Don’t Skip Meals...

Don’t Skip Breakfast or Any Other Meal! ~ Studies show that people who eat breakfast report being in a better mood, and have more energy throughout the day. Wow!  Studies published in the journal Nutritional Health found that missing any meal during the day led to an overall greater feeling of fatigue by day's end.  Make sure you take time to eat healthy balanced meals!

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Take a Power Nap...

Sleep to Beautiful Skin!
Did you know? Just a simple a 30-60 minute "power nap" can not only reverse the effects of information overload, it may also help us to better retain what we have learned.

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Exercise for Energy

WebMD says even a brisk 10-minute walk not only increased energy, but the effects lasted up to 2 hours! Then when the daily 10-minute walks continued for three weeks, overall energy levels increased & stress levels decreased. It also gives your cells more energy to burn and circulates oxygen. Exercising causes your body to release epinephrine and norepinephrine, stress hormones that in modest amounts can make you feel energized. Even a brisk walk is a good start!

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Part 3 - Sucrose: "Pure" Energy at a Price

Refined Sugar - The Sweetest poison of All
by William Dufty
When calories became the big thing in the 1920s, and everybody was learning to count them, the sugar pushers turned up with a new pitch. They boasted there were 2,500 calories in a pound of sugar. A little over a quarter-pound of sugar would produce 20 per cent of the total daily quota. "If you could buy all your food energy as cheaply as you buy calories in sugar," they told us, "your board bill for the year would be very low. If sugar were seven cents a pound, it would cost less than $35 for a whole year." A very inexpensive way to kill yourself. "Of course, we don't live on any such unbalanced diet," they admitted later. "But that figure serves to point out how inexpensive sugar is as an energy-building food. What was once a luxury only a privileged few could enjoy is now a food for the poorest of people."

Later, the sugar pushers advertised that sugar was chemically pure, topping Ivory soap in that department, being 99.9 per cent pure against Ivory's vaunted 99.44 per cent. "No food of our everyday diet is purer," we were assured. What was meant by purity, besides the unarguable fact that all vitamins, minerals, salts, fibers and proteins had been removed in the refining process? Well, the sugar pushers came up with a new slant on purity. "You don't have to sort it like beans, wash it like rice. Every grain is like every other. No waste attends its use. No useless bones like in meat, no grounds like coffee." "Pure" is a favorite adjective of the sugar pushers because it means one thing to the chemists and another thing to the ordinary mortals. When honey is labeled pure, this means that it is in its natural state (stolen directly from the bees who made it), with no adulteration with sucrose to stretch it and no harmful chemical residues which may have been sprayed on the flowers. It does not mean that the honey is free from minerals like iodine, iron, calcium, phosphorus or multiple vitamins. So effective is the purification process which sugar cane and beets undergo in the refineries that sugar ends up as chemically pure as the morphine or the heroin a chemist has on the laboratory shelves.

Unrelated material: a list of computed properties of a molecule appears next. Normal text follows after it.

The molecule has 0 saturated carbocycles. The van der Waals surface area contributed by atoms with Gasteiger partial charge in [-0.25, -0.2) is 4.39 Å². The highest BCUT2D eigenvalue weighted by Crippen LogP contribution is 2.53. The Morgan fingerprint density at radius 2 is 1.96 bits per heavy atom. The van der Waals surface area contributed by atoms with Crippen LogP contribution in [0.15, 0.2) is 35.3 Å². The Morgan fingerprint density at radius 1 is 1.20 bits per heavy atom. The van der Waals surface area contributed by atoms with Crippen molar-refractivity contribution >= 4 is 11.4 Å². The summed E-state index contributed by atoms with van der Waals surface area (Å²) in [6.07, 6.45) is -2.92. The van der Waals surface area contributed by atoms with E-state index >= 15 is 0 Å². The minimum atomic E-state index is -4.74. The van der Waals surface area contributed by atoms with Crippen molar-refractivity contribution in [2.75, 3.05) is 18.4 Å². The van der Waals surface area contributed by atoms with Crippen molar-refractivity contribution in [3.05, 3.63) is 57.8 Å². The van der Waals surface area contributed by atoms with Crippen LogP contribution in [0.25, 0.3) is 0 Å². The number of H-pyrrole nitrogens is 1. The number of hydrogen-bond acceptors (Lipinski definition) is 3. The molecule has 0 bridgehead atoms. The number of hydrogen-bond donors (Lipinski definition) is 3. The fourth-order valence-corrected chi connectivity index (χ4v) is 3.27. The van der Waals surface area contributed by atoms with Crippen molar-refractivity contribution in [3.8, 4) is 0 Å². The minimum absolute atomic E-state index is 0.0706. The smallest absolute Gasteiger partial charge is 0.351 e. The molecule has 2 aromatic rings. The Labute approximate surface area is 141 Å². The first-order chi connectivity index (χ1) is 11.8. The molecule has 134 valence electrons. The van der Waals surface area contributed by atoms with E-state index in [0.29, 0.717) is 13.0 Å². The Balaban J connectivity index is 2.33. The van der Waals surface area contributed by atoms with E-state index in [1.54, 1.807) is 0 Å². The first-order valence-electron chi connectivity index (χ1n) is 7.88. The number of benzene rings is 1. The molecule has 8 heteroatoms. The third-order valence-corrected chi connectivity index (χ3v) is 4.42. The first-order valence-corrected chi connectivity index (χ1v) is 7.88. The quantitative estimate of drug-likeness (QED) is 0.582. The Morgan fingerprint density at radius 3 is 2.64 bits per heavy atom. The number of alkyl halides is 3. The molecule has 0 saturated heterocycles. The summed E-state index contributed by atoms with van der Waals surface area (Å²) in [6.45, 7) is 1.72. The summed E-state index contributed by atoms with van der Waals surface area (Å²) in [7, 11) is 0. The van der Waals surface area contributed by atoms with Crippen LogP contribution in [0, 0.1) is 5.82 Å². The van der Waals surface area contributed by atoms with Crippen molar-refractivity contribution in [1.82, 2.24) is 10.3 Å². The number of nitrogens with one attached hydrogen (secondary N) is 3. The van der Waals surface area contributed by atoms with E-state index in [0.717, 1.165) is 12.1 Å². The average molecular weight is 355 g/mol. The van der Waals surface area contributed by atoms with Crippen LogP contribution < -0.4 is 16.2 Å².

What nutritional virtue this abstract chemical purity represents, the sugar pushers never tell us. Beginning with World War I, the sugar pushers coated their propaganda with a preparedness pitch. "Dietitians have known the high food value of sugar for a long time," said an industry tract of the 1920s. "But it took World War I to bring this home. The energy-building power of sugar reaches the muscles in minutes and it was of value to soldiers as a ration given them just before an attack was launched." The sugar pushers have been harping on the energy-building power of sucrose for years because it contains nothing else. Caloric energy and habit-forming taste: that's what sucrose has, and nothing else. All other foods contain energy plus. All foods contain some nutrients in the way of proteins, carbohydrates, vitamins or minerals, or all of these. Sucrose contains caloric energy, period.